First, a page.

11 November 2015

Air Chathams' Commuter

When Air New Zealand withdrew from Whakatane in late April it was Air Chathams' that stepped in to fill the gap. Initially two flights a day were offered which were to be flown by either their Metroliner or Convair aircraft. Right from the beginning Air Chathams got the schedule right with their plane overnighting in Whakatane and then doing a return service to Auckland in the mornings and late afternoon/evening. 

As it transpired the Metroliner has mainly been used though if loads are high enough the Convair does operate the service. Craig Emeny, CEO of Air Chathams, says "the Metroliner is a perfect fit for Whakatane and the service has been building steadily. We have been getting a lot of support from Whakatane people." At the same time my reading of public opinion is that Whakatane people are very happy about the Air Chathams service. 

The increase in traffic lead to Air Chathams adding a third weekday flight from the 27th of July and from the 24th of October a weekly DC-3 service has been added to boost Whakatane's tourist traffic. All in all Air Chathams has established a good commuter service for people wanting to travel to or from Whakatane. The following is my experience of their Whakatane commuter service. 

Checking in for Air Chathams

Air Chathams' owner Craig Emeny waiting to greet the passengers on Air Chathams flight 810 to Whakatane on 8 November 2015
Note the parking line for a DC-3... bet there are not many international airports marked with that

I must admit I had forgotten how small the Metroliner cabin was... Nonetheless the Metroliner is a great aircraft and I was delighted to fly on one again along with 18 other passengers!
Airborne over the Manakau Harbour departing downwind

and climbing abeam South Auckland
and the Hunua Ranges.
Interesting cloud formations as we passed the Firth of Thames

Thames and the Waihou River

Waihi and the Martha Mine
The Katikati Entrance to Tauranga Harbour
Mount Maunganui
Motiti Island
Moutohora Island as we were on final approach to Whakatane
The front office of Air Chathams' Metroliner III ZK-CIC 
On the ground at Whakatane, Air Chathams' Metroliner ZK-CIC. And if you are like me and find the white scheme too bland Craig told me, "Watch this space... It is Whakatane's plane and we want people to know this." So keep your eyes open over the next few weeks!


  1. Now I just have to get up north so I can get flights on all three of their great aircraft, DC-3, Convair and the Metroliner. I must say, the Convair has been in my sights for a while, but a flight to the Chats from NZCH wasnt really viable as I had nothiong to do on the Islands and knew nobody over there. The few days spent on the ground would have been wasted on me. But now that its flying domestic, the game has changed :) Onya Air Chats !!!

  2. You are really missing something deciding not to go to the Chathams. Take a look at www.discoverthechathamislands.co.nz - there is no more friendly place. The Croons at the hotel (or the other hosts offering accommodation) will pick you up at the airport, take you round, feed you memorably well, and put you on whatever outgoing plane you wish. Even if that does not appeal, you can fly in one day from Wellington or Christchurch, and out the next to the other, but you would be missing a lot! In addition, I am sure Air Chathams would let you take a look at their Convair simulator in their head office at Te One - you won't see that anywhere else this side of Canada...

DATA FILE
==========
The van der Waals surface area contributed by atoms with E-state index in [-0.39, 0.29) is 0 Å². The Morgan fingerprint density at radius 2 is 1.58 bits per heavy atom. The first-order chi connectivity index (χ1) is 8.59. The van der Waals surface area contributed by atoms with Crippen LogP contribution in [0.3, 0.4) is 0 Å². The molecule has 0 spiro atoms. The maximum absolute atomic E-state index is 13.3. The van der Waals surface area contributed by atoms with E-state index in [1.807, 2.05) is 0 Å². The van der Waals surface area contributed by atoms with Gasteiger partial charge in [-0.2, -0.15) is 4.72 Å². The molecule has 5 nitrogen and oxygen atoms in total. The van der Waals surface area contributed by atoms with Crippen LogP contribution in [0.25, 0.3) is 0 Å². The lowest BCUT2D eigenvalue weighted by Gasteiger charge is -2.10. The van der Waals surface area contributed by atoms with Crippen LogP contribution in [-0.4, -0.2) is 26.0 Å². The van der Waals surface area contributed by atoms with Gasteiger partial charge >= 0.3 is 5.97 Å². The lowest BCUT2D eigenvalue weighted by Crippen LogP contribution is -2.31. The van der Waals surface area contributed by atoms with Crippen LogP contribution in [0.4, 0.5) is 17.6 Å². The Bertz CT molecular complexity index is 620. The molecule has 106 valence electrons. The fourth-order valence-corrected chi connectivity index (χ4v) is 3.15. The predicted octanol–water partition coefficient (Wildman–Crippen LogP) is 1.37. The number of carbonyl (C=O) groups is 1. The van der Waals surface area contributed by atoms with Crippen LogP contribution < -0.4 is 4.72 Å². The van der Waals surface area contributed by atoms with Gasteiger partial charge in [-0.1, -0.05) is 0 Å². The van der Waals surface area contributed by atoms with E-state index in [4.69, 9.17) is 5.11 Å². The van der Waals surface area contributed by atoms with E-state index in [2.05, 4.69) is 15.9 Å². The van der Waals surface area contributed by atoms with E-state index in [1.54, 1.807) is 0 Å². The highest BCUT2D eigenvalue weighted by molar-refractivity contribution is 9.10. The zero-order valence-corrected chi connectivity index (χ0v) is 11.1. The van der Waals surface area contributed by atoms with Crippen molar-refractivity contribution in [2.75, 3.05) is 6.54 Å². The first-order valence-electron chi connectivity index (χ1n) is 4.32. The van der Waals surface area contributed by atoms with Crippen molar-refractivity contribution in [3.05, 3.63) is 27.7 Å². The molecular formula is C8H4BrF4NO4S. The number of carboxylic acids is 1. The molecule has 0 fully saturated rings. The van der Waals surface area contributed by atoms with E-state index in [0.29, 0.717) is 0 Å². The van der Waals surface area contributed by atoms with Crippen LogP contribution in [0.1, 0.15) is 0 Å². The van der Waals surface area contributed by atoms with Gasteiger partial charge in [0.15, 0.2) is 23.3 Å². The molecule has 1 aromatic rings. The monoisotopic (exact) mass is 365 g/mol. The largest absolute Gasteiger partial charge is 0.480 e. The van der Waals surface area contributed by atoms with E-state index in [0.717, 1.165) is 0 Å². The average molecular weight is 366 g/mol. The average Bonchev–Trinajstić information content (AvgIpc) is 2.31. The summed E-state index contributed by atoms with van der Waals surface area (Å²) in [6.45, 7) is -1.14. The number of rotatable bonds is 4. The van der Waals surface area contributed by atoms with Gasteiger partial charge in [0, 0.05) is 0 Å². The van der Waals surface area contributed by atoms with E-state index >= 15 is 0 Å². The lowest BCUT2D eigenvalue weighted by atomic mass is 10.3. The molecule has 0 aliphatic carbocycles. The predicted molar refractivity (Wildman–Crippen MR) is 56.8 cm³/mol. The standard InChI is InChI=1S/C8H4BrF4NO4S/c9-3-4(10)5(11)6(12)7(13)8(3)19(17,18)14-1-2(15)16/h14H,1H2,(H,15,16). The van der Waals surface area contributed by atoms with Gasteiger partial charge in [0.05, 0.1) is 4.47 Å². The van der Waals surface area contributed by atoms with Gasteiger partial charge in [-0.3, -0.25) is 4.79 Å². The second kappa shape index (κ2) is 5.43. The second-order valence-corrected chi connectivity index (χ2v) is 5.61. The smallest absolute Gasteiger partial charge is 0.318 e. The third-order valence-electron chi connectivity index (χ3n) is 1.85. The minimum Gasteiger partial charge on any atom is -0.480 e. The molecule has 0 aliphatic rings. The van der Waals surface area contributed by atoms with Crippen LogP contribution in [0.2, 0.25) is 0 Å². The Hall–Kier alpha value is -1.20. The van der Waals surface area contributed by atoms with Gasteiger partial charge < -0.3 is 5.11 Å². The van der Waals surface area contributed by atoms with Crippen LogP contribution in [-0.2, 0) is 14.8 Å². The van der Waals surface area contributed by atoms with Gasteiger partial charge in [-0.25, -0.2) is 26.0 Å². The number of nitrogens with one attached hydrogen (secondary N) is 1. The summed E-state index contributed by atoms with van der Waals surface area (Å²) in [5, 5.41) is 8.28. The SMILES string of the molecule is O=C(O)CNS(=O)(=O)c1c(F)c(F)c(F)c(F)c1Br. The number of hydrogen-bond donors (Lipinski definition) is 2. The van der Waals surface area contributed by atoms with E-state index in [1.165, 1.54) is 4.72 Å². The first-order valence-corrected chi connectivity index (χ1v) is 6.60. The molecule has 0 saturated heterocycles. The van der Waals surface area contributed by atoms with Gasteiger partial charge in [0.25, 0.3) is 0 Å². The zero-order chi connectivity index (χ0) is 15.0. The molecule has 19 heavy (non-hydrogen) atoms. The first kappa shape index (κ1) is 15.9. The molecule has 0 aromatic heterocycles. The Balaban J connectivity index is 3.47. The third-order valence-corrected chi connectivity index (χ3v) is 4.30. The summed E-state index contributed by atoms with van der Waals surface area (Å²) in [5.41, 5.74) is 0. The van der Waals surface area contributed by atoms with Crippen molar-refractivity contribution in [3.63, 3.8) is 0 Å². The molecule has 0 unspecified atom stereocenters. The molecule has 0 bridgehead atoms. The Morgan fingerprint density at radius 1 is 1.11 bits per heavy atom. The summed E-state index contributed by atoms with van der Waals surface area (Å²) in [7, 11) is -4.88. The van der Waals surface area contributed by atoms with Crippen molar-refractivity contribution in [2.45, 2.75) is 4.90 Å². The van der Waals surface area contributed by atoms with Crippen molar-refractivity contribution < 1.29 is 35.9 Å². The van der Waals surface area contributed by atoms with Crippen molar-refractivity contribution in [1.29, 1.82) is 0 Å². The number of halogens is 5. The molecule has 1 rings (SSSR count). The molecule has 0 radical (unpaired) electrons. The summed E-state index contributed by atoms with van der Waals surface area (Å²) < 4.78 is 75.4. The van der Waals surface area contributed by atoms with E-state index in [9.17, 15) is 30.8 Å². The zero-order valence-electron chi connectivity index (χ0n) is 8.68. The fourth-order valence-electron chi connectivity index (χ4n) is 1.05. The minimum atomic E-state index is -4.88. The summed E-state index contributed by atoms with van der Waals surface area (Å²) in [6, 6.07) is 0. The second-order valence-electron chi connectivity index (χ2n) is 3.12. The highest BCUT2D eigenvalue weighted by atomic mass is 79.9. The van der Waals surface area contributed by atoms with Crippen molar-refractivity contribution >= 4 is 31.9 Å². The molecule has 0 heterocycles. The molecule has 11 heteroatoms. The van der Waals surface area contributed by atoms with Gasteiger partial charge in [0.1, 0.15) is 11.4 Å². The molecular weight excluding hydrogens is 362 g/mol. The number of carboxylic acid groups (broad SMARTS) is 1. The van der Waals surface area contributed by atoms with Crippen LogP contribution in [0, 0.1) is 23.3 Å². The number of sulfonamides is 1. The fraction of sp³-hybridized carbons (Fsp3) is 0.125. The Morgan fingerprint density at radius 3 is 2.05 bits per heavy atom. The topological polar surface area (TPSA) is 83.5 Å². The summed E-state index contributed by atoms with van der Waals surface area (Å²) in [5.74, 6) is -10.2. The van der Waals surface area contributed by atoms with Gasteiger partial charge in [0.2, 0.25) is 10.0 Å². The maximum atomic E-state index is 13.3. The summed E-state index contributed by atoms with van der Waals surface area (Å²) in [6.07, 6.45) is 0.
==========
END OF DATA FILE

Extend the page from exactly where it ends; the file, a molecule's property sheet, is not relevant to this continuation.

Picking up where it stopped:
3. Well that has certainly changed my view. I had never thought of flying out the next day to Wellington. about 2 years ago when I checked it out, it seemed that I would have to be there for a week or there abouts before a return flight. The simulator sounds awesome. I didn't know that one even existed. Thanks for the heads up :)

  4. I wonder if Air Chats are in the process of designing a new livery for the Convair? I know they are working on a Whakatane theme for the Metro. It's a pity Air Chats aren't flying more back door routes like KRA. I'd love to ride in the Convair.

  5. The simulator is a very interesting thing indeed - besides the fact that it is as large as a three bedroom house and a 1950's valve-driven monstrosity, it has an interesting history too :- The Convair nose section in the Air Chathams simulator is is s/n 59, a Convair 340-31. It was built on 4 March 1953 and delivered new to United Airlines as “Mainliner Cheyenne” registered as N73130 and delivered on 25 March 1953. It was acquired by Frontier Airlines in June 1959 and renamed “Sunliner Navajo”. It crashed at Grand Island in Nebraska in fog (it landed 4061 feet short of the runway and burnt out) on Friday 21 December 1962 and was a total loss with the exception of the cockpit section. Five people including the two pilots were injured. It had flown just 19 454 hours since new.
    The simulator itself was built in its existing form in 1963 for Frontier Airlines as a Convair 440 simulator from an existing earlier Convair 340 simulator and the nose section is from the actual aircraft N73130 (referred to above). The salvaged cockpit section, salvaged over Christmas 1962, was incorporated into the simulator during 1963 - of which most parts date back to as early as 1953. It was converted in 1966 to Convair 580 standard at the vast (for 1966) cost of US $ 200 000(!)
    The registration N73130 proved a very unlucky one – sometime later another Convair 340 (this time s/n 23) was registered with the same registration – N73130. This aircraft had been converted to a Convair Jet-Prop (the so-called “Convair 580”). This aircraft was lost on 5 March 1967 near Marseilles in Ohio with the loss of all 38 persons aboard. All four blades of the right hand Aeroproducts propeller had separated in flight and the resulting trauma caused the fuselage to fail.